• Post Incident Call Review – Should your facility experience an event where the AED is used, an Iridiaphysician will review the data from the AED and provide reports as needed to British Columbia Ambulance Service and your local hospital. In addition, you will be provided with a written Call Summary Report of the incident which will assist you with continuous quality improvement in your program.
  • Operational Debriefing/Critical Incident Stress – Iridia can arrange for an operational debriefing with the providers who manage a cardiac arrest event to reassure them of their actions. We can also advise management about best practices to provide appropriate emotional and psychological support. If you do not have an employee assistance program, Iridia can also liaise with WorkSafe BC who will coordinate critical incident interventions for work-related traumatic events.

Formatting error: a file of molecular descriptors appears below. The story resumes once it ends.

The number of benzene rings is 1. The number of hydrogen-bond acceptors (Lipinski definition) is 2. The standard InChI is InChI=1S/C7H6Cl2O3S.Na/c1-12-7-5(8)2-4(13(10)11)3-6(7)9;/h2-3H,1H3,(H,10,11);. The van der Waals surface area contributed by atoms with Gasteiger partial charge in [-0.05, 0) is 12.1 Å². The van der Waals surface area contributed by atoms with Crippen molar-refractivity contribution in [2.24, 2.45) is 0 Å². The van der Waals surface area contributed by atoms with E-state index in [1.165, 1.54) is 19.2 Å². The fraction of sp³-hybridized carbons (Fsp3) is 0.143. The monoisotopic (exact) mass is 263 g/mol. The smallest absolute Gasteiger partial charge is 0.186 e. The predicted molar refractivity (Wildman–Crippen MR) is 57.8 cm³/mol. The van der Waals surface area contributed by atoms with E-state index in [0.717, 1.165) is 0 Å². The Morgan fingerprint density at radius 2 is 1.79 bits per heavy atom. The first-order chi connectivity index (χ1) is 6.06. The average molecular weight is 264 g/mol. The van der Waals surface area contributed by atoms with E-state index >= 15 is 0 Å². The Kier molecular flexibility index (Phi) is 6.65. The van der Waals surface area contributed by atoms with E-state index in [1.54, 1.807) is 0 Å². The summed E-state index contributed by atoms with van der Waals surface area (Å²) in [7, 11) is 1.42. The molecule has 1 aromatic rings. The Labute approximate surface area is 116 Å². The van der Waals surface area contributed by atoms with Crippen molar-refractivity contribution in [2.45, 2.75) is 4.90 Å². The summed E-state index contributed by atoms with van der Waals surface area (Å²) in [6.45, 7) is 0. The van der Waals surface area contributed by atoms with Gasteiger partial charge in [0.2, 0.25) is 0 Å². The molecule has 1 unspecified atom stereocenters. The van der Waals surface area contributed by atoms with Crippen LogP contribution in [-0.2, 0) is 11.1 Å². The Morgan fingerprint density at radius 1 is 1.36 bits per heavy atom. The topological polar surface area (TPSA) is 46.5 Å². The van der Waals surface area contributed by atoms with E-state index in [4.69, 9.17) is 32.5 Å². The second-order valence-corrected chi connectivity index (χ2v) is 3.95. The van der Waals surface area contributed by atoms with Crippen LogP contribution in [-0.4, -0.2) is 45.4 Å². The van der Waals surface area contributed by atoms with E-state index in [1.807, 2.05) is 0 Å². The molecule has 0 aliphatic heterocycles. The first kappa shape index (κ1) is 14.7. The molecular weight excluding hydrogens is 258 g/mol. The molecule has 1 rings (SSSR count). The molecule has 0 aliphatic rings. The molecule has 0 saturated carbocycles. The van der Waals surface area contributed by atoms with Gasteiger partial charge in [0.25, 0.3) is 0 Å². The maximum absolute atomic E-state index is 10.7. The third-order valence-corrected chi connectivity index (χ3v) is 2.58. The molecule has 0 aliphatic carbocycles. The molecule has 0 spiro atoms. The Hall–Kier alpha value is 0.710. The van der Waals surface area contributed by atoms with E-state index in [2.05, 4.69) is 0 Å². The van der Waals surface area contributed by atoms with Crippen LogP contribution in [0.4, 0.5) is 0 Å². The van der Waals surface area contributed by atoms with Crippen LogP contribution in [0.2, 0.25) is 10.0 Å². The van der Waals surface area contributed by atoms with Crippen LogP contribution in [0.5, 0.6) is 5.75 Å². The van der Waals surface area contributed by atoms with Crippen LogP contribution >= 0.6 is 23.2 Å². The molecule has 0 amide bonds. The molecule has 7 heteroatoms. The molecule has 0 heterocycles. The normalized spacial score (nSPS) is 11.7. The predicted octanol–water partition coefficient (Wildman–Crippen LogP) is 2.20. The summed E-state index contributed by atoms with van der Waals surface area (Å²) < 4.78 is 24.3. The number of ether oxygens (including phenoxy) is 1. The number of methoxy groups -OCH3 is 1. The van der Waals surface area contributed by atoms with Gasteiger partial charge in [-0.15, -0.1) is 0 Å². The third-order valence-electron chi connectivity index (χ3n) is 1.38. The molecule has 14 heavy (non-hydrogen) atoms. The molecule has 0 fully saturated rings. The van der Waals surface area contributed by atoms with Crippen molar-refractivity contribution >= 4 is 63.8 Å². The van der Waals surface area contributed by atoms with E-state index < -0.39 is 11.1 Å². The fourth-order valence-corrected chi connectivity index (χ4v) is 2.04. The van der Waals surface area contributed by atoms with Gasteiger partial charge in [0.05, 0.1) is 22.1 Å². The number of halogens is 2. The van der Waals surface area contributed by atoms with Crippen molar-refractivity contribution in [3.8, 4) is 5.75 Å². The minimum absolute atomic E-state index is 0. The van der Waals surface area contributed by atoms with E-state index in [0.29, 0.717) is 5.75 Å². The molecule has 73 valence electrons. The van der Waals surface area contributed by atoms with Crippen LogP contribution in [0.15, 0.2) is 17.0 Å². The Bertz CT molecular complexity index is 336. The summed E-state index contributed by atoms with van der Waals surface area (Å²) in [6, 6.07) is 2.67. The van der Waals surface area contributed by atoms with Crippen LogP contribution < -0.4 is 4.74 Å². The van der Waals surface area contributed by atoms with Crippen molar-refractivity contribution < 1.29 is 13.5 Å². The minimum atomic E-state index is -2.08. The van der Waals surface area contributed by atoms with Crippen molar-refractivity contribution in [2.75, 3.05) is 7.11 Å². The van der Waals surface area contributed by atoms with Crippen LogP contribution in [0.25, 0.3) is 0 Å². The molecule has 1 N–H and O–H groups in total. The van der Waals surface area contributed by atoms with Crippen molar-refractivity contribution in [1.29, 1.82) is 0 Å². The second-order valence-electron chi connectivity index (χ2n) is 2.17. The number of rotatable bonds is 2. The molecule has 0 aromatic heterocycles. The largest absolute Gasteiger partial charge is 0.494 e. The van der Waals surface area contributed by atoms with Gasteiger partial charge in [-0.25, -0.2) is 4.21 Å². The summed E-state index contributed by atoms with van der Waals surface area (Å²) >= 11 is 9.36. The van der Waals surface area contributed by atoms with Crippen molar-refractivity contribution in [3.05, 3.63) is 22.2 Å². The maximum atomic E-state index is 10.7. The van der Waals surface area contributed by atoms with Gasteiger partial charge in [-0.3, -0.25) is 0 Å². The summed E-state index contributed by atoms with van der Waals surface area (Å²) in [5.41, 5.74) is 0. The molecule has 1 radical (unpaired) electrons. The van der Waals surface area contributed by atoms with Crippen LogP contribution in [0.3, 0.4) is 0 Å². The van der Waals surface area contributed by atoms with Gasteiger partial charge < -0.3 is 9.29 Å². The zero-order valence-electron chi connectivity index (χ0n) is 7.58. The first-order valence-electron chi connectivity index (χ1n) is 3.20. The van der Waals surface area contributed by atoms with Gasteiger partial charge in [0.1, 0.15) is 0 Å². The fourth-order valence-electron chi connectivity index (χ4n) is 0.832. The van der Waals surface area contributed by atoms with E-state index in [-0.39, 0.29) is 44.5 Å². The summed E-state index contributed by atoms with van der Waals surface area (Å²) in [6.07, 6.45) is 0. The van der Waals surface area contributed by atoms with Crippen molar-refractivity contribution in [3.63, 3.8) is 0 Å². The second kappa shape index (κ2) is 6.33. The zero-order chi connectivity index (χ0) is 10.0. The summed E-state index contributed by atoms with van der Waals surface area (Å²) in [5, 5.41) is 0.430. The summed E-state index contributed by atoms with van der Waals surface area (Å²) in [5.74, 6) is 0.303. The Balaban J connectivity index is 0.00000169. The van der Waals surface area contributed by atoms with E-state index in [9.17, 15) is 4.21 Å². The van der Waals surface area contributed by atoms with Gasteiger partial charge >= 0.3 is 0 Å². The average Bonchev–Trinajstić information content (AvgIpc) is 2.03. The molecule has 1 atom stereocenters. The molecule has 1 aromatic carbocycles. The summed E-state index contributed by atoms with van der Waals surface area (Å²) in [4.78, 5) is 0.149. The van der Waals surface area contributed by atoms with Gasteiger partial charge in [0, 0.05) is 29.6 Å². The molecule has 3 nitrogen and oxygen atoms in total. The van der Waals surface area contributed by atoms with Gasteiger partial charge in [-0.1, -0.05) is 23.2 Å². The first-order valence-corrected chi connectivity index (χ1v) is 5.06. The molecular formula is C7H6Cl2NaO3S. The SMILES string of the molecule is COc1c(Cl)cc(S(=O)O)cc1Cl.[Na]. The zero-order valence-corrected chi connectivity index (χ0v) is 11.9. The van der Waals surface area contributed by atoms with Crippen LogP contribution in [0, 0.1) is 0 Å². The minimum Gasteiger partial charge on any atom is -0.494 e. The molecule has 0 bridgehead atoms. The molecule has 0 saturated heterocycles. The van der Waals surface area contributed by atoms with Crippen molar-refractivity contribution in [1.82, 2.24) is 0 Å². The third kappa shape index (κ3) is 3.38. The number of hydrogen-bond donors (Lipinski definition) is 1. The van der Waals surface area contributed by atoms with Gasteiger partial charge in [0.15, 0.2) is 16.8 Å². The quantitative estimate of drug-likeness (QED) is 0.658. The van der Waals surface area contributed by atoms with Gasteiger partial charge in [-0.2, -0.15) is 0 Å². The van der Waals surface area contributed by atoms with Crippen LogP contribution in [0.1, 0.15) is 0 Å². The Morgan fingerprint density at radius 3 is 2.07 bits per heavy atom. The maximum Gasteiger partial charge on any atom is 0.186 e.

The Occupational Health and Safety (OHS) Regulation contains legal requirements that must be met by all workplaces under the inspection jurisdiction of WorkSafeBC. Many sections of the Regulation have associated guidelines and policies.

Please follow the link to read the complete WorkSafeBC guidelines and policies for having an AEDs in the workplace.

For more information about AEDs in the workplace, visit WorkSafeBC’s AED Guidelines


AED Maintenance is Key for Defibrillators

As a distributor of AEDs, Iridia would like to take this opportunity to comment on the recent CBC media reports regarding AEDs not operating correctly or failing.  As indicated in the article, a reason for the failure of an AED to function properly has been the lack of routine maintenance.  It is important for individuals or organizations who have purchased an AED to frequently check their device to ensure it will be ready when needed.  To ensure readiness, a routine check would involve inspecting the following: